Children's Collection

Interior Design for the most challenging of clients: The Kids

Written by Freya O'Malley

As an interior designer, I am always so excited when I get to design a kids bedroom. It’s a chance to unleash creativity, incorporating areas for sleep, play, and schoolwork, while considering their colour preferences and interests. However, it’s important to strike a balance and ensure that the design will withstand the test of time. After all, we all know how quickly children’s tastes can change. Before embarking on the expensive job of refurbishing your child’s bedroom, I have compiled some top tips for a lasting and joyful design that will help create a space your children will love and enjoy for years to come.

Nobodinoz Oasis Beanbag, £95, www.nubie.co.uk

Make wise, practical bedroom furniture choices 

When it comes to choosing furniture for a kids bedroom, it is wise to select pieces that will grow with them. Avoid overly juvenile, small or themed furniture that they may outgrow in a few years. Instead, invest in timeless, well-crafted pieces that can adapt to changing preferences. Classic wooden beds, dressers, and desks can be easily updated with new bedding, accessories, and decorations as their tastes evolve. You will find cost effective quality pieces on Facebook MarketPlace or eBay that will last longer, save money and this is a more sustainable way to buy.

Kids’ bedrooms often become cluttered with toys, books, and various belongings, so incorporating versatile storage solutions is essential. Consider shelves, storage boxes, and baskets that can accommodate different sizes and types of items. This will make it easier for children to keep their rooms tidy and help them develop good habits (we can dream!).

Unleash their interests and creativity 

Little Dutch Tipi – £99
www.thekidcollective.co.uk

Encourage creativity by dedicating a corner of their room to being artistic. Set up an easel or a chalkboard wall where they can freely express themselves. Display their artwork on a pinboard, allowing them to take ownership of their space. This not only adds a personal touch to the room but also serves as a source of inspiration and a means for self-expression.

Why not dedicate a cosy corner in the bedroom to a reading nook? Include a comfortable chair or bean bag, a small bookshelf, and soft lighting to create a relaxing atmosphere. Make it super inviting with cushions, teddies and blankets. You can even add a canopy or tipi to make it more enclosed and snug.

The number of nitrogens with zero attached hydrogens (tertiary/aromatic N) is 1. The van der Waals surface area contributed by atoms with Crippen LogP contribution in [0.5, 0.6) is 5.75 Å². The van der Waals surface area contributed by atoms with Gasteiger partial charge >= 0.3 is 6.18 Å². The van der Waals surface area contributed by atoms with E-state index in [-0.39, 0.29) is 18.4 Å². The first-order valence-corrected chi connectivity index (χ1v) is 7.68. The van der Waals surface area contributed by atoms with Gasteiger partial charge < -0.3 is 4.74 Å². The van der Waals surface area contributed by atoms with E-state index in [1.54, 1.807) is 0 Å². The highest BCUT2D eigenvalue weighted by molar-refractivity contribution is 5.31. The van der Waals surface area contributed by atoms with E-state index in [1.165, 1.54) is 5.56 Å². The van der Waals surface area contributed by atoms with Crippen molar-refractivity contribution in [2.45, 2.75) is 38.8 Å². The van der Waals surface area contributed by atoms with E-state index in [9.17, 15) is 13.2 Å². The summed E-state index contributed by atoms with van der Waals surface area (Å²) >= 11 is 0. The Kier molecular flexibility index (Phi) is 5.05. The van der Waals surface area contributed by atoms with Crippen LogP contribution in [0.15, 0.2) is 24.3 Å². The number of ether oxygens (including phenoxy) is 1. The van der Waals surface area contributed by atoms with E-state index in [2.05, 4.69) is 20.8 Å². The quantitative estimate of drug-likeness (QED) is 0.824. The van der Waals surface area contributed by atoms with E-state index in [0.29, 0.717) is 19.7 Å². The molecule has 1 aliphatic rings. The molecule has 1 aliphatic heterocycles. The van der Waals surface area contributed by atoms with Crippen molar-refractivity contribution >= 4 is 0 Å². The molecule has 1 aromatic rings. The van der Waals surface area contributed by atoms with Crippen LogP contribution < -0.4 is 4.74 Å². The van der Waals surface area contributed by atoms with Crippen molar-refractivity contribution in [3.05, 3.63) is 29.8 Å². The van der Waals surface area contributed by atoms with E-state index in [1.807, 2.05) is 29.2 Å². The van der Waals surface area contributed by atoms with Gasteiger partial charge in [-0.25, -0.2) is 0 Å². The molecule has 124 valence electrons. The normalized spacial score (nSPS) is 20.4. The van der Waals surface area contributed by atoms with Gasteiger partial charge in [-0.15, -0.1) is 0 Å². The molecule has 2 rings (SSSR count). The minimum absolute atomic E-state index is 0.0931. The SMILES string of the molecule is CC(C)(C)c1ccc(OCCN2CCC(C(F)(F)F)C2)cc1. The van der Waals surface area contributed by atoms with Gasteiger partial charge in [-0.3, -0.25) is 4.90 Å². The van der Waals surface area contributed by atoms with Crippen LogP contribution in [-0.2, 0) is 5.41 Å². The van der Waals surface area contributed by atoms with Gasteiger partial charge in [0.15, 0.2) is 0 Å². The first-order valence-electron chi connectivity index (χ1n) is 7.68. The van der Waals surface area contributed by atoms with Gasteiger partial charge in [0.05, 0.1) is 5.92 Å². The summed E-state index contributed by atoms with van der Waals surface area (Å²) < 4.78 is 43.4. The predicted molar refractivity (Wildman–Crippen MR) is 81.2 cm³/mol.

Display themes and coloured items which are easy to update

Children are often drawn to bright, vibrant colours that they may go off as they get older. Although repainting a wall is one of the easier DIY jobs, you’re not going to want to redecorate every time s/he has a new favourite colour. Keeping the backdrop of their bedroom neutral, or having a more muted variation of their current colour of choice is always an option. You can always add the punchy colours through bedding, curtains, rugs, and artwork that is easier to update as the years pass. You could even consider using removable wallpaper or wall decals with their favourite themes. 

My 8-year-old son, for example, asked for a desert island themed bedroom. Instead of going all out installing a Robinson Crusoe-esk space, we chose a gorgeous deep green for the walls, some nature oriented artwork in frames that can be switched in the future, and removable decals of palm trees. Although there is a nod to the desert island, it wouldn’t take much to remove all evidence in a couple of easy steps. We complemented the decoration with a vintage desk, a good-sized bed that he won’t grow out of too soon, plus lamps and a rug he loved that worked with the colour palette but not themed. By focusing on easily changeable elements, you can update the room without a complete overhaul when their interests shift.

While it’s essential to avoid overly themed designs that may quickly lose their appeal, a subtle theme or personalised touches can add character to the room. For example, incorporate decorative items related to your child’s hobbies or interests. These can be easily swapped out as their passions evolve, ensuring a room that remains relevant and engaging.

Ensure the bedroom space is functional, flexible and safe 

Mustard Striped Jute Bag from Graham and Green £49.95

A child’s bedroom needs to be a flexible space that can accommodate various activities, including sleeping, playing, and studying. It’s always best to start the design process with this multifunctionality in mind. Include a desk or a dedicated study area where they can focus on homework, or if they are not at that age yet, use it for creative play. Make sure you provide ample floor space for playing with toys (watch out for lego pieces, they hurt!) and consider furniture with built-in storage solutions to maximize the room’s functionality.

Depending on your little one’s age, safety may be a top concern. If so, consider furniture with rounded edges and avoid small decorative items that could pose a choking hazard. Make sure you secure heavy furniture to the walls to prevent tipping accidents. Choose non-toxic materials for flooring, paint, and furnishings to promote a healthy and safe environment.

My biggest tip is to involve your child in the design process. You will then create a bedroom that reflects their personality whilst you have your sensible hat on ensuring your ticking the longevity box. Ask for their input on colour choices, decorations, and furniture options. By including them in the decision-making, you’ll empower them to take ownership of their space and with that comes pride and hopefully a level of respect for the room. I can’t promise tidy bedrooms, just enjoyable ones.

If you would like any advice on redesigning your home, please get in touch.

Freya O’Malley, Interior Designer, Studio FLO www.studioflo.co.uk

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